Great Moments In Fandom (Part 1, Phillies Fans)

In case you don’t remember: until recently, Werth played for the Phillies.  More precisely, Werth played extremely well for the Phillies.  In 2008, Werth produced a slash line of .273/.363/.498, for an OPS better than all but two full-time Yankees that year (A-Rod and Jason Giambi). In 2009, Werth’s slashline was .268/.373/.506.  In the 2008 and 2009 World Series, Werth put up numbers of .351/.500/.676 – really good numbers (small sample size notwithstanding).  Last year was Werth’s best: he produced a .296/.388/.532 slash line and was 8th in the National League Most Valuable Player voting.

Werth became a free agent after the end of the 2010 season, and this winter he signed a 7 year $126 million contract to play for the Nationals.  Evidently, this decision upset a number of Phillies fans.

So a large group of these fans travelled south yesterday to Washington D.C. to boo Werth.  Many of these fans purchased tickets in right field at Nationals Park, all the better to boo right fielder Werth.  One Philadelphia radio station held a promotion in which it gave away front-row seats in right field for the express purpose of booing Werth.

Why, exactly, are Phillies fans so upset with Werth? The best answer I can come up with is: there is no reason.

Phillies fans cannot legitimately be upset over players moving from team to team in free agency, because you see, Werth joined the Phillies as a free agent. If not for free agency, Werth never would have played for the Phillies.  He’d still be an L.A. Dodger.

Phillies fans cannot be too upset that Werth did not come back to Philadelphia in 2011. It’s not clear that the Phillies wanted him back.  Werth didn’t think the team wanted him to return.  Philly fan sites recommended against resigning Werth.  Last winter the Phillies offered Werth a three year deal worth $45 million – something like 1/3 the money Werth eventually received from the Nationals. Reportedly, no one in the Phillies organization thought that Werth might accept the Phillies’ offer.

So, if no one expected Werth to remain a Philly, few people wanted him to remain a Philly and the team made a half-hearted effort to retain Werth, why should Philly fans be upset that Werth went elsewhere?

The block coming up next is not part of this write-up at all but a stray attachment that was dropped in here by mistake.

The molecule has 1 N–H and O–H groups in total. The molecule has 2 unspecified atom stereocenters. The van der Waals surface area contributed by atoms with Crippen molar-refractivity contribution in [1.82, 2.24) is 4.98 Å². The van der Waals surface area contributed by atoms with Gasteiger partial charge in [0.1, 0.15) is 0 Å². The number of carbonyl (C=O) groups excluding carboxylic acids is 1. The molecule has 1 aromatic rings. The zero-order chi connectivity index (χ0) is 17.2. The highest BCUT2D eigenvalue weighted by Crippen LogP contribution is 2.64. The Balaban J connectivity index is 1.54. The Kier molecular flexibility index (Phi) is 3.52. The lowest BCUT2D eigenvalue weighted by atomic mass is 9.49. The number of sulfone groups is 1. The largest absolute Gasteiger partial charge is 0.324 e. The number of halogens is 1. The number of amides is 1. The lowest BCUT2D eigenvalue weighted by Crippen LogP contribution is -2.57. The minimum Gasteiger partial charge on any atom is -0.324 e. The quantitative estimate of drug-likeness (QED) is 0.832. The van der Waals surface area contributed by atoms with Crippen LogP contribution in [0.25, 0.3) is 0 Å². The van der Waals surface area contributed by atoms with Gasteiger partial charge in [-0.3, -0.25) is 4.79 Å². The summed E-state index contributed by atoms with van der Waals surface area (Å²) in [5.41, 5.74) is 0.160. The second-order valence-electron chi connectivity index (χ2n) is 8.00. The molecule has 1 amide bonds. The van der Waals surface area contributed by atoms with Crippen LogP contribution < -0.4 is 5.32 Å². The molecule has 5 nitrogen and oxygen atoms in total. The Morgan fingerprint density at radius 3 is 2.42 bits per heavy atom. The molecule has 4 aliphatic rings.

It’s not like Werth spurned the Phils to join a division rival (the way that, say, Johnny Damon left the Red Sox to join the Yankees).  The Phils finished 28 games ahead of the Nationals in 2010.  The Phils finished 34 games ahead of the Nationals in 2009. The Phils finished 32.5 games ahead of the Nationals in 2008.

It’s not like the Phillies are poorer than the Nationals.  The Phillies sport the biggest player payroll of any team in the National League.  During the last three years, the Phils signed Roy Halladay to a 3 year $60 million deal, Cliff Lee to a five year $120 million deal (plus options) and Ryan Howard to an eight year $179 million extension. It’s not as if the Phillies lack money, they simply decided to spend it on players other than Werth.

It’s not like the Phillies are hurting without Werth. The Phillies are grooming super-prospect Domonic Brown to replace Werth.  Brown was injured in spring training, but in the meantime substitute Ben Francisco is doing just fine. The Phillies are picked by nearly everyone to make it to the 2011 post-season.

So again, I ask why these Phillies fans travelled the 137 miles from Philadelphia to Washington D.C. to boo Werth. I cannot find a rational reason to explain this behavior. I can only conclude that these particular fans figured it would be fun to come down to D.C., drown out the cheers of the local faithful, create a negative atmosphere, try to ruin the evening for anyone attending the game to root for the home team, and generally do what they could do to reinforce the common stereotype of Philadelphia sports fans.

Don’t get me wrong.  I personally know a number of Philadelphia sports fans who are both passionate and classy.  It was a small minority of Philly fans who attended last night’s game in D.C. I hope that when Werth returns with the Nationals to play in Philadelphia, we’ll see a turnout of true Philly fans, fans who will use the opportunity to express their appreciation for Werth’s contribution to the Phillies during the previous decade.

But since this has yet to happen, I’m pleased to give my first Great Moments In Fandom award to the (hopefully) unrepresentative minority of Philly fans who booed Werth in D.C. last night.

I can think of no better group of fans to inaugurate this award: fans who went out of their way to express their displeasure at the departure of a player they didn’t seem to want and do not appear to need.  These fans combined boorish behavior with a complete lack of understanding of why Werth was playing for D.C. in the first place.  We can also marvel at the hypocrisy of fans who celebrate the big money signings of guys like Lee and Howard, but cry when other teams use the same tactics to lure players away from the Phils.

Oh.  Another reason why I’m so happy to bestow my first fandom award to these Phillies fans.  Last night Werth went two for three, with a double, home run and two runs scored, leading the Nationals to a 7-4 victory over the Phillies.

Isn’t it wonderful when karma is a bitch?

33 thoughts on “Great Moments In Fandom (Part 1, Phillies Fans)